Sunday night we went to see Ghost Rider, the comic book movie starring Oscar-Award-Winning actor Nicholas “I-Named-My-Kid-After-Superman” Cage. This isn’t going to be a review, though I did enjoy the movie, and thought they did pretty well considering how cheesy superhero movies can get. Combining that with a “deal with the devil” movie, and the awfulness potential was quite high on this one. Rather, I’m going to discuss one of the pivotal concepts behind the plot: personal responsibility and the making of bargains.
The character, if you’re not familiar, is a guy by the name of Johnny Blaze who sells his soul to the devil, and as a result becomes a “Spirit of Vengeance”. In the movie, his father has cancer, and the devil offers to cure that cancer in exchange for Johnny’s soul. Here’s where I have an issue, and I see this frequently in Faustian-bargain plots: Johnny never actually agrees to the deal. He’s fixing his motorcycle when some stranger walks in claiming he can cure the father’s cancer in exchange for Johnny’s soul. Johnny doesn’t really seem to believe the guy (would you?), but the guy hands him a scroll of paper and says. “All you have to do is sign”. Johnny unrolls the scroll, and as he does, unwittingly jabs his finger on some part of the spindle. Before he even has a chance to look at the thing, a drop of his blood falls on the bottom of the sheet and the devil takes it out of his hand saying, “That will do it.” Young Johnny then spends the next couple decades turning into Nick Cage and mourning his “mistake”.
The Faust stories were always to me about people making the choice — that something they wanted was worth selling their soul for. Even if they thought worse of it later, (and with the possible exception of Bart Simpson, they always did), they were willing at the time the make the deal. The thing is… Johnny never actually makes the deal.
I’ve seen this flaw in less obvious forms in other stories and movies, but I would take it a bit further than that even. Often in these stories the character basically says “Sure, whatever” to the deal, but thinks it’s all a joke, and that counts. I don’t see how this could be legitimate under (presumably) the eyes of God. A contract is a willful act, not an accident of circumstance.
Let me give a real-world example: For years I went to Gen Con, an annual gaming and science fiction convention. It’s a lot of fun, and the thing is huge, filling a massive convention hall with games, exhibits, vendors and displays, artwork, and 30,000 or more attendees. Just about every year I’ve gone, they’ve had this charity thing called the “Jail & Bail”. The Jail & Bail is a booth usually set up somewhere in the main hallway outside the exhibit hall, and manned by people dressed up as Klingons from Star Trek. There’s a big wooden cage next to the booth, and for about five dollars they will go and “arrest” a person you specified and bring them back to the cage, where he can either buy his freedom by paying “bail money” (a second donation, probably another fiver) or do some sort of silly game or task to earn his freedom and entertain passersby by making a general fool of himself (role playing gamers are generally cool with this concept…). At no time do the “Klingons” break character (at least that I’ve seen, though I’ve never been “arrested”). They scowl and growl, and generally sort of ham it up as bad-ass alien warriors, but the terminology of the transaction is as described — “arrests” and “bail” and the like. This of course works just fine because… Duh… Klingons aren’t real and it’s all a joke.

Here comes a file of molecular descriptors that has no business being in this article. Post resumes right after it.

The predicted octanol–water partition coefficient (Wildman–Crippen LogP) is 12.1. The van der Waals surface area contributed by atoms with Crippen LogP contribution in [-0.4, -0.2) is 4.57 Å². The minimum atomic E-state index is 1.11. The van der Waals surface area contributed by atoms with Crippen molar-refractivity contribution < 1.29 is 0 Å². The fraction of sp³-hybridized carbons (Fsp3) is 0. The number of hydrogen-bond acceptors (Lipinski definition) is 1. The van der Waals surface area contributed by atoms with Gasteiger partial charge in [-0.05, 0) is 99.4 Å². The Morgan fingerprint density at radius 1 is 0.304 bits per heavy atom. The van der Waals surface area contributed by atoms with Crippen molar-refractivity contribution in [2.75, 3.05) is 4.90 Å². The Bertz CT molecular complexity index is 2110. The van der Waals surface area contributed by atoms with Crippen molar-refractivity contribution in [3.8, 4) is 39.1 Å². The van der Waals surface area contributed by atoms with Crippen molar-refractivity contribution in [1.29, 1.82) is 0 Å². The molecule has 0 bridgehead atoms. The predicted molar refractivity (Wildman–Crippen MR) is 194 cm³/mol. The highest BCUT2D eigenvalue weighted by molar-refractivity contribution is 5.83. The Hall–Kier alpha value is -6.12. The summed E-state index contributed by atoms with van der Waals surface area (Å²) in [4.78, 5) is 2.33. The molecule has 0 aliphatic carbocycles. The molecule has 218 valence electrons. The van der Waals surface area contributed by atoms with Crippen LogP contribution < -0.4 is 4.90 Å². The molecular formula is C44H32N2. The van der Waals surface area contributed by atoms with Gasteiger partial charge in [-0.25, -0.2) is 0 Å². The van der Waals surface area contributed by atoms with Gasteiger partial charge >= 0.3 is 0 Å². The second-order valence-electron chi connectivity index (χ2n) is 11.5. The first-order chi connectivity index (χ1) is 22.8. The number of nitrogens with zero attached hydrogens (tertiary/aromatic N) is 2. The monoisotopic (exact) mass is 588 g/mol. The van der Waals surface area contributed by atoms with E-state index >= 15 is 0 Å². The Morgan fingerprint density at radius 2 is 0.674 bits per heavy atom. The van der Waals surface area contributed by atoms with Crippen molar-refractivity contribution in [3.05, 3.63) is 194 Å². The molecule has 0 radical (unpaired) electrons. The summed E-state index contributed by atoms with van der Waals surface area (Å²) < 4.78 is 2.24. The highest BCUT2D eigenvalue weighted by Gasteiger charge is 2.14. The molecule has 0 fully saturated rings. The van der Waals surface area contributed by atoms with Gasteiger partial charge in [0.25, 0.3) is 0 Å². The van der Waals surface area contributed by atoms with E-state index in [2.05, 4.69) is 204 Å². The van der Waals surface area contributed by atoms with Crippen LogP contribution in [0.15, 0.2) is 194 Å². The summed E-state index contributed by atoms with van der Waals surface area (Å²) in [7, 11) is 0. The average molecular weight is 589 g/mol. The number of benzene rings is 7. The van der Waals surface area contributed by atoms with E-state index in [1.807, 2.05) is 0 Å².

Now imagine that you walk up to the booth and pay your five bucks, and sick them on your buddy who’s in the exhibit hall. You chuckle as you follow them into the hall, and go up to your friend. Then your jaw hits the floor as two of the Klingons beat him over the back of the head, take him by the arms and teleport out right in front of your eyes, and the remaining one informs you that the prisoner has been transported to a prison ship in orbit.
Stupid, right? Never gonna happen, so it’s a pointless example, right? Well, yeah, any reasonable person would think so right up until the point when three people vanish right in front of them in a dazzle of static. So, given the fact that you obviously wouldn’t believe in a million years that it was real… would you really be responsible for making a decision you didn’t make?
The Ghost Rider bargain is worse than some others, but I’ve seen similar thing a lot in movies and stories. I’ve never thought the deal was legitimate unless the the person first genuinely believes that this guy is The Devil. In fact, the only example I can think of where the deal-ee truly knows what’s he’s doing is the excellent short story “The Bottle Imp” by Robert Louis Stevenson. I can see why — coming up with a believable circumstance in which a person would knowingly sell his everlasting soul is difficult; because even granted the world in exchange, it would be a damned fool thing to do.